tell them about the long line of players that goes back to Kennedy Jones
and Merle Travis, and Ike Everly and Mose Rager, and Chet Atkins, and
Jerry Reed and that lineage of players and people who influenced the world
Guitar.com: When you were young and first starting to play guitar,
did you ever imagine that at this point in your life you’d be playing
this style of music?
Emmanuel: I wasn’t quite sure when I
was a kid, because we were so enthralled with the Beatles and the Shadows
and Duane Eddy and people like that. They were big on radio and TV. But
when I heard Chet play for the first time, I’ll never forget that. And
when I wrote to him I was only a kid. My father had died when I was 10,
and so I really lived in my own world, even though I was part of a family
– a pretty big family. But I still sort of lived in my own world. And
when Chet wrote back to me, it really gave me hope.
Guitar.com: He wrote back to you that first time you wrote to him?
Emmanuel: Yeah, when I was 11.
Guitar.com: Where do you live now? In the United Kingdom?
Emmanuel: Yeah. I live in an area called Suffolk, north of
London. North-east of London, right close to the coast.
Guitar.com: Did you move there within the past few years?
Emmanuel: Yes, four years ago.
Guitar.com: How did that happen?
Emmanuel: Well, we wanted to be closer
to my in-laws, who are in Denmark. And I wanted to get going in England
and Ireland and Scotland. I’d been going over there for some time, and
just those long trips back to Australia were just too much. And I’d
really done about as much as a person could do in Australia, to be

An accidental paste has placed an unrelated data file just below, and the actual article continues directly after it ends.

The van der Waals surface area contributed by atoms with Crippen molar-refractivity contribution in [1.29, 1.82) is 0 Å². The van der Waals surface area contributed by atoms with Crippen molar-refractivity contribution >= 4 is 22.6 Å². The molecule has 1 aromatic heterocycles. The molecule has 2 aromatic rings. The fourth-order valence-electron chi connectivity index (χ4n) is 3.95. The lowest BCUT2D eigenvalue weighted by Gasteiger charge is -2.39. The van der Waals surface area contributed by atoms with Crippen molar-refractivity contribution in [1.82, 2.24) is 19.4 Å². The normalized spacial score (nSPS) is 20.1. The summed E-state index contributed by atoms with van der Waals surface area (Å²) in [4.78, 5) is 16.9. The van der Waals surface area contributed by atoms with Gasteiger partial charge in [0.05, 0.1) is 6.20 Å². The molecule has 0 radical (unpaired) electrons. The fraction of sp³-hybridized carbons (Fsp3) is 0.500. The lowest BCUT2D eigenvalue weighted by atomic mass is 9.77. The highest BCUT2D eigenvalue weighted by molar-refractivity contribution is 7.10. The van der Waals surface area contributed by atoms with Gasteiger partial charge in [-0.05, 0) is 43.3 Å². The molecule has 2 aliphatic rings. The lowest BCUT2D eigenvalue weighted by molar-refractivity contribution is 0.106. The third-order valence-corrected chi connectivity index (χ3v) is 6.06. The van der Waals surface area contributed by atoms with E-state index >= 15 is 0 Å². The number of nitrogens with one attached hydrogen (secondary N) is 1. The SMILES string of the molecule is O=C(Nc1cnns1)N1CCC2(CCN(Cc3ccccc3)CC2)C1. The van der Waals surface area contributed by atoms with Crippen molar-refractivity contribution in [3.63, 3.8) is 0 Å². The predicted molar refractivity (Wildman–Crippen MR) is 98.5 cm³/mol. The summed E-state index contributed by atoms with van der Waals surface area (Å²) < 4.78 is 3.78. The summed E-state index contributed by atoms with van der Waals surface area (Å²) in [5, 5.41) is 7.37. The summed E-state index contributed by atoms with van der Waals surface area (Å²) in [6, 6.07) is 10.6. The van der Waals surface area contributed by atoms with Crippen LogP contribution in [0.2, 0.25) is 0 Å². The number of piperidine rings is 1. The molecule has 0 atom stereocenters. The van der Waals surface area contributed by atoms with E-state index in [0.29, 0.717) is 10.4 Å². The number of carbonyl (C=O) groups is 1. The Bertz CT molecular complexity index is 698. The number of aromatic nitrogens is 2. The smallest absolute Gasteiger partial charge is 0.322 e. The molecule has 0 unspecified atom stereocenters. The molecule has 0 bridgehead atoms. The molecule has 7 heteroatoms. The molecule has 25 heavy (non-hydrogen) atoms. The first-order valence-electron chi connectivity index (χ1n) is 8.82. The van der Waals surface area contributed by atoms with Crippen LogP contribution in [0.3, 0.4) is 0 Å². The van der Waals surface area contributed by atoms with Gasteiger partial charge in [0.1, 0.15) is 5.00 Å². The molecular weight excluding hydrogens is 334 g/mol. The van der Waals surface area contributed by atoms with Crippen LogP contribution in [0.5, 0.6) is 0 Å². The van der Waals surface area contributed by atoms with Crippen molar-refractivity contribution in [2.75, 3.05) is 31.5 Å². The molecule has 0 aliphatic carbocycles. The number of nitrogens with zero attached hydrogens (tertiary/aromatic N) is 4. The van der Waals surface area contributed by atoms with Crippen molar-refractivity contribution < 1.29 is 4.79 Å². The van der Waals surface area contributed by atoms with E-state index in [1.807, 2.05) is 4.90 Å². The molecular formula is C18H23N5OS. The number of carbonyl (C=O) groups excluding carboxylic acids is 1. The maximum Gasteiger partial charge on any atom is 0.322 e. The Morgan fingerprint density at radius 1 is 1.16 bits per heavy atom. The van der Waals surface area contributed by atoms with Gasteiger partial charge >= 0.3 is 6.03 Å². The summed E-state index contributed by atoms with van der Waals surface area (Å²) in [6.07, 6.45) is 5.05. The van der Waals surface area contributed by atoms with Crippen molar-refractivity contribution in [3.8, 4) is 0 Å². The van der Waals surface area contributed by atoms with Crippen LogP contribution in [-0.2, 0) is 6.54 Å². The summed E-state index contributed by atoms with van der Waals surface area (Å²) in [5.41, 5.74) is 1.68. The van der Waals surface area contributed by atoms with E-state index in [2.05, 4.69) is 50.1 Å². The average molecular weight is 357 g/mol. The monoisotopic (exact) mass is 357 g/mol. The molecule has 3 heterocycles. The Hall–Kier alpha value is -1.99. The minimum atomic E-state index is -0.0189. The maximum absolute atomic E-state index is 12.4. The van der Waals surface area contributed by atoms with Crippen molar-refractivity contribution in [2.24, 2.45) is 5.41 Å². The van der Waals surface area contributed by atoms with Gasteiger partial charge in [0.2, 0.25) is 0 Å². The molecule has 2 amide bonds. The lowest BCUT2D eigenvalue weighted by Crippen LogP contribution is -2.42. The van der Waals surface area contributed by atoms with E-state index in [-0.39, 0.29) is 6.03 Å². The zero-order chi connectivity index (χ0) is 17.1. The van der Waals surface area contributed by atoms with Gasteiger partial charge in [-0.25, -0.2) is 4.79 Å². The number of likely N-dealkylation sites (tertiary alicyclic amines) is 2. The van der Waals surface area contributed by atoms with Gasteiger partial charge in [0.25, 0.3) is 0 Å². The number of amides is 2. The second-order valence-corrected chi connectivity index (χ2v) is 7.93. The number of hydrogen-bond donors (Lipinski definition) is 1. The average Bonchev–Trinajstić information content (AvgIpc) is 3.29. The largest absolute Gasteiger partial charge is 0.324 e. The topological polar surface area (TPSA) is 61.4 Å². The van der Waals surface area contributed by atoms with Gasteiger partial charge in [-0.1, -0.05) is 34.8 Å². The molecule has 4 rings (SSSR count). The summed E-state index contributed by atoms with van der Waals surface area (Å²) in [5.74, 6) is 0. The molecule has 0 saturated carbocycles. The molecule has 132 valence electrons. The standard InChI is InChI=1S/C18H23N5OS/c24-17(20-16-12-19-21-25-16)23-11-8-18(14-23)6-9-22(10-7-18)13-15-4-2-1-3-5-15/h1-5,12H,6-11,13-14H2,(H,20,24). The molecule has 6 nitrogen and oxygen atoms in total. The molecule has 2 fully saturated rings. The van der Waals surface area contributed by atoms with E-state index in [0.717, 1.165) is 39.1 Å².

blatantly honest. I could have just kept going around and had a
comfortable life, but I think my creativity would have went down the
tubes. And I’m the kind of person who needs new challenges and new
places all the time. I’m just so used to it. I’m thinking of calling
my new album The Endless Road, ’cause that’s the way it seems.
Guitar.com: How much of the year are you on the road?
Emmanuel: I do, on an average, around
300 shows a year.
Guitar.com: Wow, that’s a lot.
Emmanuel: It’s a lot.
Guitar.com: Why didn’t you move to Denmark, if that’s where
your in-laws are?
Emmanuel: I wanted to move here, to
America. This is where I want to be. But when you have a wife and family
who want other things, then you give them what they want…That’s the
way it goes doesn’t it?
Guitar.com: Yes, it sure does.
Emmanuel: Life is full of compromises
and sacrifices, and that’s just the way it is. Like John Lennon said,
‘Life is what happens to us while we’re making other plans.’
Amazon.com for Tommy Emmanuel
Find out more about
Guitar.com is one of the
premier guitar sites on the web -
when you think guitar, think Guitar.com!